2007 changes: background

PCSPS pension changes: brief background to the changes

The PCSPS underwent major reform in 2002 when the 'Premium' section was introduced. This offered a final salary pension with a normal pension age of 60, pension accrual rate of 1/60th, the option to convert pension into lump sum and a contribution rate of 3.5%.

pension logoHowever, before the year was even out the government announced further reforms in the Pensions Green Paper published in December 2002. This expressed the government's intention to increase normal pension age for public sector pension schemes from 60 to 65.

Two years later the Cabinet Office issued specific proposals for the PCSPS in its document 'Building a Sustainable Future'. The proposals were to apply to:

  • new entrants from April 2006
  • existing staff from April 2013 (but with accruals before April 2013 protected).

The main features of the new scheme were to be:

  • normal pension age of 65
  • 'whole career' scheme design means your pension is based on each individual year's pensionable pay. Pension benefits are therefore related to pay throughout career rather than final earnings just before retirement.

Faced with proposals to increase normal pension age right across the public sector, the relevant unions combined to campaign for a change in policy. As a result of this pressure the government agreed to review their proposals. Following intensive negotiations, the Public Sector Forum agreement on pensions was reached in October 2005. This allowed for existing staff to retain current pension arrangements while confirming a commitment to sustainable, high quality, defined-benefit pension provision for new entrants.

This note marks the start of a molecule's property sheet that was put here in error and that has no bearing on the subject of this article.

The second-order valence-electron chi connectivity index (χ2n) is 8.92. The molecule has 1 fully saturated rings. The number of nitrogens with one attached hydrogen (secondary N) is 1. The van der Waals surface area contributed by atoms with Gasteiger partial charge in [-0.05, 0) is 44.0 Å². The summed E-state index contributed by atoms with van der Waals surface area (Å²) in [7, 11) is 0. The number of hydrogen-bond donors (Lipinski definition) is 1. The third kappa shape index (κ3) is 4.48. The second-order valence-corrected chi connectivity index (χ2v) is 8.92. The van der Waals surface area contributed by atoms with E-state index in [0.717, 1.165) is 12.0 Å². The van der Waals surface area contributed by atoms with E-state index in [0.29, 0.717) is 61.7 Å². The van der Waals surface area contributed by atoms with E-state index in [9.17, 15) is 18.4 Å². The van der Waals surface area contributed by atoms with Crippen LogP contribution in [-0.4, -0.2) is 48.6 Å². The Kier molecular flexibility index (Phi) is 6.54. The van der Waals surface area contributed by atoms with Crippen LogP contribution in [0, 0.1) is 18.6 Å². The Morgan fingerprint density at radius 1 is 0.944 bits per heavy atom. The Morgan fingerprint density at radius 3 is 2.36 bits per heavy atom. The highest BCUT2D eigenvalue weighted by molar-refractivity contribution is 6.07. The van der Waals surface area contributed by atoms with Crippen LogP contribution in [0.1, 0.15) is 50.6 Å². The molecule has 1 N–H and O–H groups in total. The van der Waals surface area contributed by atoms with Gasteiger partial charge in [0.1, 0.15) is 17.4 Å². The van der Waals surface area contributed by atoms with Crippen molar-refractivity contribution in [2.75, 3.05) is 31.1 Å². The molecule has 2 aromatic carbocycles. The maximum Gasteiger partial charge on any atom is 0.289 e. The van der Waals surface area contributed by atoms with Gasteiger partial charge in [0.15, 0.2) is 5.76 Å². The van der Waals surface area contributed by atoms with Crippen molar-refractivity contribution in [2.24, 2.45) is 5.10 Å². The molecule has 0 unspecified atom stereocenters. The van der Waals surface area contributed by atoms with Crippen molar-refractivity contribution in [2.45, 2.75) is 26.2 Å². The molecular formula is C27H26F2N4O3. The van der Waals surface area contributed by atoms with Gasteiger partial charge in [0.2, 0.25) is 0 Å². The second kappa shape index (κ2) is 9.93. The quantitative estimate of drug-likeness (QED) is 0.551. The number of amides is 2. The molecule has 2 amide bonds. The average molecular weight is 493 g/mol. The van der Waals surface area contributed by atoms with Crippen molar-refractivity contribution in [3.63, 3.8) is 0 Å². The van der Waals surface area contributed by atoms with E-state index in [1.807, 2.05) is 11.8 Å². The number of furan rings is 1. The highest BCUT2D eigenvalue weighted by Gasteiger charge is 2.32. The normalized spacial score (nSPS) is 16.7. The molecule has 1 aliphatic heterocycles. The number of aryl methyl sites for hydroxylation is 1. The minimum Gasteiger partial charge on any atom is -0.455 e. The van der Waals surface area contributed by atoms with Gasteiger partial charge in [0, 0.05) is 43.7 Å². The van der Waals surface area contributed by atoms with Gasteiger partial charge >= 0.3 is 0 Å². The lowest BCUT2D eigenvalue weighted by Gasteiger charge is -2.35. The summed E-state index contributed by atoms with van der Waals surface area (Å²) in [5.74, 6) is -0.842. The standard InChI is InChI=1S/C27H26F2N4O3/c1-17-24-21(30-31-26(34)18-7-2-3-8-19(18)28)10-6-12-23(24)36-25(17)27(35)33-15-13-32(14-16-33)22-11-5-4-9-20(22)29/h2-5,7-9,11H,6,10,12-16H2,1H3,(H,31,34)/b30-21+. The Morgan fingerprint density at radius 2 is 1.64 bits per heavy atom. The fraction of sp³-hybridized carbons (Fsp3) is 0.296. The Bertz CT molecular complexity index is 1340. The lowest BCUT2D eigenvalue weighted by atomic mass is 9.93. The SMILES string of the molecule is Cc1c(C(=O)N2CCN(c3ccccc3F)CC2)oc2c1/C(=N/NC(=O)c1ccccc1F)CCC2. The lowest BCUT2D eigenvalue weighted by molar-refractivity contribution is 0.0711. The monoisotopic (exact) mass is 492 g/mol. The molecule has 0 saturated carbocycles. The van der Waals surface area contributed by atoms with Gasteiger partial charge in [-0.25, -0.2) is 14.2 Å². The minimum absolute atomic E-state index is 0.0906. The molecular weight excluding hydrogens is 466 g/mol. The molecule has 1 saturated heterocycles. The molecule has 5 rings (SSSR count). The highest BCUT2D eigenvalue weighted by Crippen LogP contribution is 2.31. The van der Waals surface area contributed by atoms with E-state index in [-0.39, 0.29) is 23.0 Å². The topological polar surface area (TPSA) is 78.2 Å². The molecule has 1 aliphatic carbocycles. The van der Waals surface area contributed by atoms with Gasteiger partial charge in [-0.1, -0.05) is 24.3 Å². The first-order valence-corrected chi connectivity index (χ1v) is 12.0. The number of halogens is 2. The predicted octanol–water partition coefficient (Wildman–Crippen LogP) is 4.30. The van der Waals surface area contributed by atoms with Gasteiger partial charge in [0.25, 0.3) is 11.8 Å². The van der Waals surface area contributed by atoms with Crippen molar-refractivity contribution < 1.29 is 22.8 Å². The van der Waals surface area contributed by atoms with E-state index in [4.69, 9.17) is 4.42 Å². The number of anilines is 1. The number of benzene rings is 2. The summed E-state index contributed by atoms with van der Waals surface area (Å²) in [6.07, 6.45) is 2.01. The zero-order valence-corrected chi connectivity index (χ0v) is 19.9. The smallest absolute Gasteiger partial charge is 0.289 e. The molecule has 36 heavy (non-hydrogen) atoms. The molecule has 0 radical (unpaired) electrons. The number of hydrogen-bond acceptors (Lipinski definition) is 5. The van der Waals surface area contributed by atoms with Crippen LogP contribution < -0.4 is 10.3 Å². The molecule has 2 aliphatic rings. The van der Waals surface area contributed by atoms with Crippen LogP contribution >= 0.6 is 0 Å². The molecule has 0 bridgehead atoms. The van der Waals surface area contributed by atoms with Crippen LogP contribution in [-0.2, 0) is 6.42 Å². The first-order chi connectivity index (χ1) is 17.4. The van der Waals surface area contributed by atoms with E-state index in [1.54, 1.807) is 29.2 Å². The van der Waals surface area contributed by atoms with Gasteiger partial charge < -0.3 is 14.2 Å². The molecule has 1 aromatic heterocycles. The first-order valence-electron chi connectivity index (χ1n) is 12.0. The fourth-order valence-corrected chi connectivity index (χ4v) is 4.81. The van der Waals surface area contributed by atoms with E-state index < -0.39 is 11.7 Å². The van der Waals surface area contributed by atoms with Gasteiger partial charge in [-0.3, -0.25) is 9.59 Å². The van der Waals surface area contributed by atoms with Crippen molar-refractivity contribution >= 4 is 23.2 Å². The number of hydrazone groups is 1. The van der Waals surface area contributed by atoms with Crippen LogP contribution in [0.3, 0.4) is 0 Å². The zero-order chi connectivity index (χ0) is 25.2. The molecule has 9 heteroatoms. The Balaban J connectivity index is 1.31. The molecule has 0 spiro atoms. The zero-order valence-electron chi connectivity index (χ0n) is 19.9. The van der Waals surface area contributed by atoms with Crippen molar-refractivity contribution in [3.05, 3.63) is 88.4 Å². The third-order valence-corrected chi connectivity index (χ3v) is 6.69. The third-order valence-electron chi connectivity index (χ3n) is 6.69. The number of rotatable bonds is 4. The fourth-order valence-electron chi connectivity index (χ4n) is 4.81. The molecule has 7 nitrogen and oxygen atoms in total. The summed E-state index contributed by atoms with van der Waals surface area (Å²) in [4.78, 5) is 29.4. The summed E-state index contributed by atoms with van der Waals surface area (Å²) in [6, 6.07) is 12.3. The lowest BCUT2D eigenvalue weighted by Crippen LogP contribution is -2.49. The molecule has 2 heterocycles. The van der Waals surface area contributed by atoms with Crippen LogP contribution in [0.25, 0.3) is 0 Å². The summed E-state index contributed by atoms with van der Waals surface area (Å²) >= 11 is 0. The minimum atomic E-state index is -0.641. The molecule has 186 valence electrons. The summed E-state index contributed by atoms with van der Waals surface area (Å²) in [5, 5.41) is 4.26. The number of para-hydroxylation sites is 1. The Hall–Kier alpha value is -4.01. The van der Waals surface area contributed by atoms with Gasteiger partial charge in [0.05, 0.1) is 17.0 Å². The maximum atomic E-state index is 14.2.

In December 2006 Cabinet Office Minister Pat McFadden wrote to the Council of Civil Service Unions providing outline proposals. These included:

  • existing staff to continue in current scheme, some scope for improvements
  • whole-career, index-linked, pension age 65 scheme for new entrants
  • cost-sharing to be introduced from 2012 with average employer contribution capped at 20%

The CCSU responded positively, acknowledging the government's position on cost-sharing but not agreeing with it.

From December 2006, Prospect and the other civil service unions were involved in technical discussions on the implementation of these proposals. The final version of the proposals was agreed in June 2007.

From 18 June-20 July 2007 members in the civil service and related areas were balloted on their acceptance of major changes to their pension scheme. The result was an overwhelming acceptance of the deal, by a 99% majority.